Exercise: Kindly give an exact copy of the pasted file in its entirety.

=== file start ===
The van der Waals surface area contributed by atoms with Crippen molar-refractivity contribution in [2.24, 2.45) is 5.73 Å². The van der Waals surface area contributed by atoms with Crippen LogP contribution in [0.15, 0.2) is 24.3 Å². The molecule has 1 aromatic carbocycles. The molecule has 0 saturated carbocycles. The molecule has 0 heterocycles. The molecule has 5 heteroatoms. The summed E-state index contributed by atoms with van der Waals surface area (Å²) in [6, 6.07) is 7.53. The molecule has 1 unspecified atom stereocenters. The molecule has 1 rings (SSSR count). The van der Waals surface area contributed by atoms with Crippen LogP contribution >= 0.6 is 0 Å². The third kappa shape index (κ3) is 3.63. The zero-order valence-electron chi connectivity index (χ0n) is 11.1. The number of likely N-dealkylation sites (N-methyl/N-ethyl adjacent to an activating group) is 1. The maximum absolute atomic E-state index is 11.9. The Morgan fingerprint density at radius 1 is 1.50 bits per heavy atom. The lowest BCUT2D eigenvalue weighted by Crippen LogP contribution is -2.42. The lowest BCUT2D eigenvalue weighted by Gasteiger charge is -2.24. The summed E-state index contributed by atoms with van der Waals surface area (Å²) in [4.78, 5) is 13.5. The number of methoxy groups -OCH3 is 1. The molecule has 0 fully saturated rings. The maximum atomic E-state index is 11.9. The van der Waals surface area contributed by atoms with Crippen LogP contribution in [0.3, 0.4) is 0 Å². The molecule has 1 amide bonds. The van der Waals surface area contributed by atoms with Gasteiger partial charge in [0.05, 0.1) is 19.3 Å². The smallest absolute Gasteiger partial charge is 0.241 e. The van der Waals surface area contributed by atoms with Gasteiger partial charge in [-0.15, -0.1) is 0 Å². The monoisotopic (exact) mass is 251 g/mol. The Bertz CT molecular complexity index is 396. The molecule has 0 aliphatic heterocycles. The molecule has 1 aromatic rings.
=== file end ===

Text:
The van der Waals surface area contributed by atoms with Crippen molar-refractivity contribution in [2.24, 2.45) is 5.73 Å². The van der Waals surface area contributed by atoms with Crippen LogP contribution in [0.15, 0.2) is 24.3 Å². The molecule has 1 aromatic carbocycles. The molecule has 0 saturated carbocycles. The molecule has 0 heterocycles. The molecule has 5 heteroatoms. The summed E-state index contributed by atoms with van der Waals surface area (Å²) in [6, 6.07) is 7.53. The molecule has 1 unspecified atom stereocenters. The molecule has 1 rings (SSSR count). The van der Waals surface area contributed by atoms with Crippen LogP contribution >= 0.6 is 0 Å². The third kappa shape index (κ3) is 3.63. The zero-order valence-electron chi connectivity index (χ0n) is 11.1. The number of likely N-dealkylation sites (N-methyl/N-ethyl adjacent to an activating group) is 1. The maximum absolute atomic E-state index is 11.9. The Morgan fingerprint density at radius 1 is 1.50 bits per heavy atom. The lowest BCUT2D eigenvalue weighted by Crippen LogP contribution is -2.42. The lowest BCUT2D eigenvalue weighted by Gasteiger charge is -2.24. The summed E-state index contributed by atoms with van der Waals surface area (Å²) in [4.78, 5) is 13.5. The number of methoxy groups -OCH3 is 1. The molecule has 0 fully saturated rings. The maximum atomic E-state index is 11.9. The van der Waals surface area contributed by atoms with Crippen LogP contribution in [0.3, 0.4) is 0 Å². The molecule has 1 amide bonds. The van der Waals surface area contributed by atoms with Gasteiger partial charge in [0.05, 0.1) is 19.3 Å². The smallest absolute Gasteiger partial charge is 0.241 e. The van der Waals surface area contributed by atoms with Gasteiger partial charge in [-0.15, -0.1) is 0 Å². The monoisotopic (exact) mass is 251 g/mol. The Bertz CT molecular complexity index is 396. The molecule has 0 aliphatic heterocycles. The molecule has 1 aromatic rings.